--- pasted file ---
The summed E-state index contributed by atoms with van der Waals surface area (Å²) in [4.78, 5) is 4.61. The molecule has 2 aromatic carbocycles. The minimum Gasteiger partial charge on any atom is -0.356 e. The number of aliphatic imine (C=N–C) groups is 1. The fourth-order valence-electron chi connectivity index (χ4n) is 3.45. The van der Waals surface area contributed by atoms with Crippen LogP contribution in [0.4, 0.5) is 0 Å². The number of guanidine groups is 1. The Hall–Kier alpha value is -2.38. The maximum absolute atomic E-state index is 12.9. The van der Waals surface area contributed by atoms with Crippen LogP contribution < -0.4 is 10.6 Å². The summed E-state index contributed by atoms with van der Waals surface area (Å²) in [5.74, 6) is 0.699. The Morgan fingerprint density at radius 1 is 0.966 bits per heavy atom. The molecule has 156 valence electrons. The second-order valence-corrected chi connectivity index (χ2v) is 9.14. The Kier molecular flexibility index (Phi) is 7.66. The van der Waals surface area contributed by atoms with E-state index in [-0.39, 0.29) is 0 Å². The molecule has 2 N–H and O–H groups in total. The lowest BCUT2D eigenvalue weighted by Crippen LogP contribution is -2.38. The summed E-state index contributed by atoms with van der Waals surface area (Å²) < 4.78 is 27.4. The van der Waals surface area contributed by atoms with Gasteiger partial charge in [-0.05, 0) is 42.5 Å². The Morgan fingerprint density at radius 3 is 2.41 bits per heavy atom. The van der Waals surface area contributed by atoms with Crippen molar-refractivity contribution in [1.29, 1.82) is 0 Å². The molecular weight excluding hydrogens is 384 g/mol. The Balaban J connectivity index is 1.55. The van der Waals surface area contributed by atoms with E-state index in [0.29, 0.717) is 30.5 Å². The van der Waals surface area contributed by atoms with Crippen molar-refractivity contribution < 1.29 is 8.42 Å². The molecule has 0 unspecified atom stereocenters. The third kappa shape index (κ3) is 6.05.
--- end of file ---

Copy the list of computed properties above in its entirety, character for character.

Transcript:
The summed E-state index contributed by atoms with van der Waals surface area (Å²) in [4.78, 5) is 4.61. The molecule has 2 aromatic carbocycles. The minimum Gasteiger partial charge on any atom is -0.356 e. The number of aliphatic imine (C=N–C) groups is 1. The fourth-order valence-electron chi connectivity index (χ4n) is 3.45. The van der Waals surface area contributed by atoms with Crippen LogP contribution in [0.4, 0.5) is 0 Å². The number of guanidine groups is 1. The Hall–Kier alpha value is -2.38. The maximum absolute atomic E-state index is 12.9. The van der Waals surface area contributed by atoms with Crippen LogP contribution < -0.4 is 10.6 Å². The summed E-state index contributed by atoms with van der Waals surface area (Å²) in [5.74, 6) is 0.699. The Morgan fingerprint density at radius 1 is 0.966 bits per heavy atom. The molecule has 156 valence electrons. The second-order valence-corrected chi connectivity index (χ2v) is 9.14. The Kier molecular flexibility index (Phi) is 7.66. The van der Waals surface area contributed by atoms with E-state index in [-0.39, 0.29) is 0 Å². The molecule has 2 N–H and O–H groups in total. The lowest BCUT2D eigenvalue weighted by Crippen LogP contribution is -2.38. The summed E-state index contributed by atoms with van der Waals surface area (Å²) < 4.78 is 27.4. The van der Waals surface area contributed by atoms with Gasteiger partial charge in [-0.05, 0) is 42.5 Å². The Morgan fingerprint density at radius 3 is 2.41 bits per heavy atom. The van der Waals surface area contributed by atoms with Crippen molar-refractivity contribution in [1.29, 1.82) is 0 Å². The molecular weight excluding hydrogens is 384 g/mol. The Balaban J connectivity index is 1.55. The van der Waals surface area contributed by atoms with E-state index in [0.29, 0.717) is 30.5 Å². The van der Waals surface area contributed by atoms with Crippen molar-refractivity contribution < 1.29 is 8.42 Å². The molecule has 0 unspecified atom stereocenters. The third kappa shape index (κ3) is 6.05.